Workers at an outlet of the Papa John’s pizza chain in Sheffield have successfully fought to get wages being withheld by the boss. This campaign shows that workers are hungry for action. The lesson is clear: militancy pays.
Papa John’s workers in Sheffield have won a huge victory against a local franchise owner and have finally been paid their stolen wages.
The workers had not been paid for shifts worked during the COVID-19 pandemic. One worker at the pizza takeaway and delivery company reported that as a result of stolen wages he was working “80, 90 hours a week…and got paid less than minimum wage”.
Sheffield Needs a Pay Rise (SNAP) has identified that this is a wide scale issue, with at least two million workers in Britain losing over £3 billion in unpaid wages every year.
In response to this wage theft, the workers and SNAP organised a solidarity action to demand they be paid. The action drew the support of around 50 people, with many passers by joining in.
Chants included demands for a £15 per hour wage and for unionisation, along with an end to union busting at Papa John’s and at other employers in the city.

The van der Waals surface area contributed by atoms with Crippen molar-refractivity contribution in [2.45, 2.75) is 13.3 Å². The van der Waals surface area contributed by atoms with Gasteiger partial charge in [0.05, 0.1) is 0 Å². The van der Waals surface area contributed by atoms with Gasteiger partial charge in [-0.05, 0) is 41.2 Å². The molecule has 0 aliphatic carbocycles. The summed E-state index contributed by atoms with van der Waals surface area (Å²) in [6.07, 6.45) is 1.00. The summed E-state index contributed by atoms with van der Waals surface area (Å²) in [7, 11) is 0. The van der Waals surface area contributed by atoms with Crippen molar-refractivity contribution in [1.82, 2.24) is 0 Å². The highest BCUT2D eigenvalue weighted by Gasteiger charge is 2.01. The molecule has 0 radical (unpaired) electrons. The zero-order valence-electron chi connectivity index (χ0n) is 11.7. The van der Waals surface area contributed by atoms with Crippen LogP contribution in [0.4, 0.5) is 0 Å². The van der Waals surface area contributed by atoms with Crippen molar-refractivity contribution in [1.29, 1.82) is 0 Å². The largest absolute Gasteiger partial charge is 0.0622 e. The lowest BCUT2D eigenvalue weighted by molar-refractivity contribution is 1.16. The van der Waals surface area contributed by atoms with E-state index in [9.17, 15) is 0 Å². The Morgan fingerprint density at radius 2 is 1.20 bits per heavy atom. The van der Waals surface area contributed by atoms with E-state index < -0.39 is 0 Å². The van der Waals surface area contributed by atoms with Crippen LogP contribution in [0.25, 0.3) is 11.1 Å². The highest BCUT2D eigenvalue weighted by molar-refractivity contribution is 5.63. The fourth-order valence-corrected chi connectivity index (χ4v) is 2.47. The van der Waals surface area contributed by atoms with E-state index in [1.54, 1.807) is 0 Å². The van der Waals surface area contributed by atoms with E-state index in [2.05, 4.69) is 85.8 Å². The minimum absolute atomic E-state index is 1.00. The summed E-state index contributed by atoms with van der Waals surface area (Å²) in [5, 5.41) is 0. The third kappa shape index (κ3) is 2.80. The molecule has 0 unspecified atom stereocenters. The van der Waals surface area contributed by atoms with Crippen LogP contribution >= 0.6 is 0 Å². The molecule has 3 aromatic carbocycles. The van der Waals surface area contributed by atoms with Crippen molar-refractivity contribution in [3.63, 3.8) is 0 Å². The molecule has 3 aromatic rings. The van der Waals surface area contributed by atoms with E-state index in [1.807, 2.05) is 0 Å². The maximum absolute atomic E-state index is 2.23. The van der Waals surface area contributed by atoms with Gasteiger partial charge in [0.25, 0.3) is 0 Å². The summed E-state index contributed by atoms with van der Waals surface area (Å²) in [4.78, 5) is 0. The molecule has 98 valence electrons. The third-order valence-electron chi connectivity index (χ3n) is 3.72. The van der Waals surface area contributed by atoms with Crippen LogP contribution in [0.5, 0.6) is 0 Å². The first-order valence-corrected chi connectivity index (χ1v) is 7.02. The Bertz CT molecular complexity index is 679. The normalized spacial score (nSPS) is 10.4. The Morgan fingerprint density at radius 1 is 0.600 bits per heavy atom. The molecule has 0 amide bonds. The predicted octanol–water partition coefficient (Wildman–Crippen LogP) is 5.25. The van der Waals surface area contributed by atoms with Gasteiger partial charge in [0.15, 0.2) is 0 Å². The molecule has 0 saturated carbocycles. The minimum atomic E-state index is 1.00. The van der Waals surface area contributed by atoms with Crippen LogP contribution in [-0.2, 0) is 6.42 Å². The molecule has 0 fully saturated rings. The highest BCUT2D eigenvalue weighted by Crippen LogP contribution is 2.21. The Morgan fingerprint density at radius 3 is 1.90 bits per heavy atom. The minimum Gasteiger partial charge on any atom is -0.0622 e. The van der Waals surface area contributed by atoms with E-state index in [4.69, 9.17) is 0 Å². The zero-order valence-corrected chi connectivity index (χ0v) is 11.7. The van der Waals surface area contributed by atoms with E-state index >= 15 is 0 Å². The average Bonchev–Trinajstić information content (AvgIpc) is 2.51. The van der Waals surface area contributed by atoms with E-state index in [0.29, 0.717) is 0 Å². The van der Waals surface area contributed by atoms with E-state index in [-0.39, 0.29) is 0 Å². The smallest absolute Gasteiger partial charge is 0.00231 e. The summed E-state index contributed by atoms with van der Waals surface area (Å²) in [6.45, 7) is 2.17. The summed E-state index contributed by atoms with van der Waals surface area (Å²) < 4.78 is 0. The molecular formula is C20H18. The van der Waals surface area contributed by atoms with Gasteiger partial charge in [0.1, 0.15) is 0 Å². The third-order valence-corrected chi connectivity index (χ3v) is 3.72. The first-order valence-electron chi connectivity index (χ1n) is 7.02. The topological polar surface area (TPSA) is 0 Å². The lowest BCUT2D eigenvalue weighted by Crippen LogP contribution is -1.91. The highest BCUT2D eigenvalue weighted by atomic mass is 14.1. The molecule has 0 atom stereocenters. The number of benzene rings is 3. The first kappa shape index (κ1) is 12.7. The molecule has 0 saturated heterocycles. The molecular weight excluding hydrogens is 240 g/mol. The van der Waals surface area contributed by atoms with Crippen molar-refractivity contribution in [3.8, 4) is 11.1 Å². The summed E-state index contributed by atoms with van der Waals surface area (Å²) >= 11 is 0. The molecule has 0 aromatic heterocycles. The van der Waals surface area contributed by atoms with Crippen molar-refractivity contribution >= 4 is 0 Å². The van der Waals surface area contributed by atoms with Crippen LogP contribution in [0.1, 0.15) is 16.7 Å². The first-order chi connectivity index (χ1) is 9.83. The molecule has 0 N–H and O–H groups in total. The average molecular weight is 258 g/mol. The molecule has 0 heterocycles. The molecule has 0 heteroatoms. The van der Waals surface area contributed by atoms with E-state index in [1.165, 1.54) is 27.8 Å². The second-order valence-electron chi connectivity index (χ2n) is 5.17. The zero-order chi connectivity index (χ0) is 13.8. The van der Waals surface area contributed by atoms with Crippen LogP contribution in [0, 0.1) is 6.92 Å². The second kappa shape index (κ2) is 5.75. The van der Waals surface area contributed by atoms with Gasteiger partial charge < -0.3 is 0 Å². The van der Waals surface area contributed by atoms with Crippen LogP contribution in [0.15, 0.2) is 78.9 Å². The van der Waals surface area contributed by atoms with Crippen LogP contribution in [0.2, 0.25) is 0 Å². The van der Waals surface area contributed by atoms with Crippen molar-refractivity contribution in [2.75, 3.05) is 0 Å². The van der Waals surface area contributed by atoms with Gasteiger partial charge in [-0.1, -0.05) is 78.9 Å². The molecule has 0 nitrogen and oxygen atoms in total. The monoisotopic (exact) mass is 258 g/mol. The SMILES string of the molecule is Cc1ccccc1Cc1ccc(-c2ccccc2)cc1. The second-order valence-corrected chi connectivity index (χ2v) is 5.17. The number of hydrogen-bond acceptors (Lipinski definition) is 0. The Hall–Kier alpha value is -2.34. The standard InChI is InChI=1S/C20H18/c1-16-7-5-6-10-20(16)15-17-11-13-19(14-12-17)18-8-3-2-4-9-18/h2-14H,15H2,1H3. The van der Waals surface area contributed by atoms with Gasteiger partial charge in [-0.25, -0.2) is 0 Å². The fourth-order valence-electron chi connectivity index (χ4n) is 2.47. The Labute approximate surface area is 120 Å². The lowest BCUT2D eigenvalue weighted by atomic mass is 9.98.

Hungry for action
As a result of this high energy mobilisation and sustained pressure on the boss, the workers – supported by BFAWU (Bakers, Food, and Allied Workers Union) and SNAP – received their stolen wages. This sends a strong message to employers across Sheffield and beyond that workers will not tolerate mistreatment and exploitation any longer.
This campaign shows there is a clear hunger amongst precarious layers of young and minimum-wage workers for bold action from the trade unions. There can be no more fence-sitting and cosying up with bosses.
Unemployment is set to soar by the end of this year, as the furlough scheme is withdrawn and economic depression sets in. Some forecasts predict that around four million could be unemployed in Britain.
Workers should be organising and pressuring their unions to take action against the bosses, who are looking to place the burden for this crisis onto our shoulders.
Such mobilisation and initiatives should be multiplied and replicated across all industries and sectors. Activists must push the unions in this direction and increasingly seek to organise precarious workers, who without a union are just raw material for exploitation.
Demand the whole pizzeria!
Many are seeing that business as usual is a dead end. Capitalism cannot provide a decent life for our class. The trade unions must not accept ‘the new normal’. Instead, they should be leading a militant struggle against the bosses, to fight for a system that will provide all workers with security and dignity.
Wage theft is a common and blatant way that the bosses steal from us on a daily basis. But this is only one part of a bigger problem. All of their profits come from the unpaid labour of the working class. And it is this system of exploitation that needs to be brought to an end if workers are ever going to get what they deserve.